CDC offers helpful info on TBIs amid upcoming football season, winter months

Traumatic brain injuries-those that disrupt brain function as a result of an injury to the head-can occur in a range of situations. Motor vehicle accidents, outdoor slip-and-falls during winter months, and sporting events are just a few instances when TBIs can happen.

However, individuals-particularly parents with kids entering a new school year and participating in fall sporting events-should be aware of the dangers of TBIs and how even unsuspecting head injuries can be life-threatening.

Awareness

Many people associate traumatic brain injuries with open head wounds and lots of blood-thanks to movies depicting such acts. These are often called penetrating TBIs which can occur from a sharp object or bullet penetration to the skull. However, many TBIs don’t happen this way and don’t have these physical attributes-but are just as dangerous.

Concussions are a prime example. They are a type of TBI that occurs when a bump or hit to the head happens due to a fall or collision with the body, like during a sporting event or head-on collision from an automobile. However, many times, they reveal no outside physical features. They are referred to as closed TBIs. One would never suspect a serious problem by just looking at a person with a closed concussion unless they were aware of the circumstances.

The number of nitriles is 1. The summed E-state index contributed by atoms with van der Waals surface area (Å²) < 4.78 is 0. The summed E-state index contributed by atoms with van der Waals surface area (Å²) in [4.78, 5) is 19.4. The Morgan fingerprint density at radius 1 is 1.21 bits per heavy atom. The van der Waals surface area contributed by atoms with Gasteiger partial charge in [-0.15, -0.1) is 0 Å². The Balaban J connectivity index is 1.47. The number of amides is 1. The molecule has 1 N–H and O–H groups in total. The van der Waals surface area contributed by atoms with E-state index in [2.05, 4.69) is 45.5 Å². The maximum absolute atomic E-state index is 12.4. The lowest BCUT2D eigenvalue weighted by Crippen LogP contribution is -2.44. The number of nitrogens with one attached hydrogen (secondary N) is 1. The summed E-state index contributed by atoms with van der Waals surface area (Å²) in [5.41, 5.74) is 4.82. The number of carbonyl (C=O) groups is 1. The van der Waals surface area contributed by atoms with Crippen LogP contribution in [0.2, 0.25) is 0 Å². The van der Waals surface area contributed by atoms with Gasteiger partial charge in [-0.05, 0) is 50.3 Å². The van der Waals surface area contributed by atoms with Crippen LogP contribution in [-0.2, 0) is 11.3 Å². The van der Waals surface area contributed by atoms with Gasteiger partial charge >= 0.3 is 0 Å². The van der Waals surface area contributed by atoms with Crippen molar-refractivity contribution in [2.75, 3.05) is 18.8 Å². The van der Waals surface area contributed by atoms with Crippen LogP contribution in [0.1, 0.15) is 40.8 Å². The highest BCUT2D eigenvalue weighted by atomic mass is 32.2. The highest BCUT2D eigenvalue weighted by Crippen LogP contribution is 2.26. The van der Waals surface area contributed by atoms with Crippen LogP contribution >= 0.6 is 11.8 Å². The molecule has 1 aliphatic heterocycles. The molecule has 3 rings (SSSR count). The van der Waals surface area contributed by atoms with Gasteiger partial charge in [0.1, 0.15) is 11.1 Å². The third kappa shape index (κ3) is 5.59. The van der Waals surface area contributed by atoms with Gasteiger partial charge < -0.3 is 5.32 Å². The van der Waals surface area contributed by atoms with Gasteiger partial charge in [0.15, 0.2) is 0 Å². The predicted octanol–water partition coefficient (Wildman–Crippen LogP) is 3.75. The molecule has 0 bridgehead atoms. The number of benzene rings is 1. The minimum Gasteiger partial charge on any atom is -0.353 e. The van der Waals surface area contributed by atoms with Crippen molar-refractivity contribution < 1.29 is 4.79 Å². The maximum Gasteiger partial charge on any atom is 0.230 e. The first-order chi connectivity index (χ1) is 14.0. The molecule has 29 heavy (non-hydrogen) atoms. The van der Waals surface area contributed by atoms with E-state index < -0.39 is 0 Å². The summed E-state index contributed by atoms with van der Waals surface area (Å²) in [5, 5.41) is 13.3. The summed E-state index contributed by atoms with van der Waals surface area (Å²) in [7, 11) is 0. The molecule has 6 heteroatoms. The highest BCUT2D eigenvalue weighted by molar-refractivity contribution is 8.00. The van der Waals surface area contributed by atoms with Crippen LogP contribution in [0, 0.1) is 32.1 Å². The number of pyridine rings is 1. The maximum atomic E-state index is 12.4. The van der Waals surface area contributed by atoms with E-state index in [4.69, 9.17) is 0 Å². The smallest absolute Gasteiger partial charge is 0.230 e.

CDC launches Heads Up initiative

Because of the unsuspecting nature of these injuries, the Centers for Disease Control has launched Heads Up: Concussion in Youth Sports, an initiative that educates coaches and parents with kids involved in contact sports regarding TBIs.

Part of the campaign includes providing the public with an online tool kit. The kit includes information about:

  • Ways to prevent concussions.
  • How to recognize concussions.
  • How to respond appropriately to concussions.

Victims of auto accidents

Along with contact sports, individuals involved in auto accidents also sustain concussions-many due to head-on vehicle collisions.

Two cars collide head-on and the force, depending on how fast each vehicle was traveling, causes the drivers and passengers to jerk forward or backward, or make contact with an object inside the vehicle. This jolt or contact causes the brain to shift back and forth inside the skull. Bruising, internal bleeding and swelling can occur. Failure to seek treatment, even for an unsuspecting head injury, can result in a permanent loss of cognitive or motor function among others.

The CDC recommends individuals involved in any auto accident-even those with minor bumps to the head-seek immediate treatment.

Approximately 1.7 individuals sustain a traumatic brain injury every year in the United States. With continued campaigns and awareness, hopefully, this number will decrease in the years to come.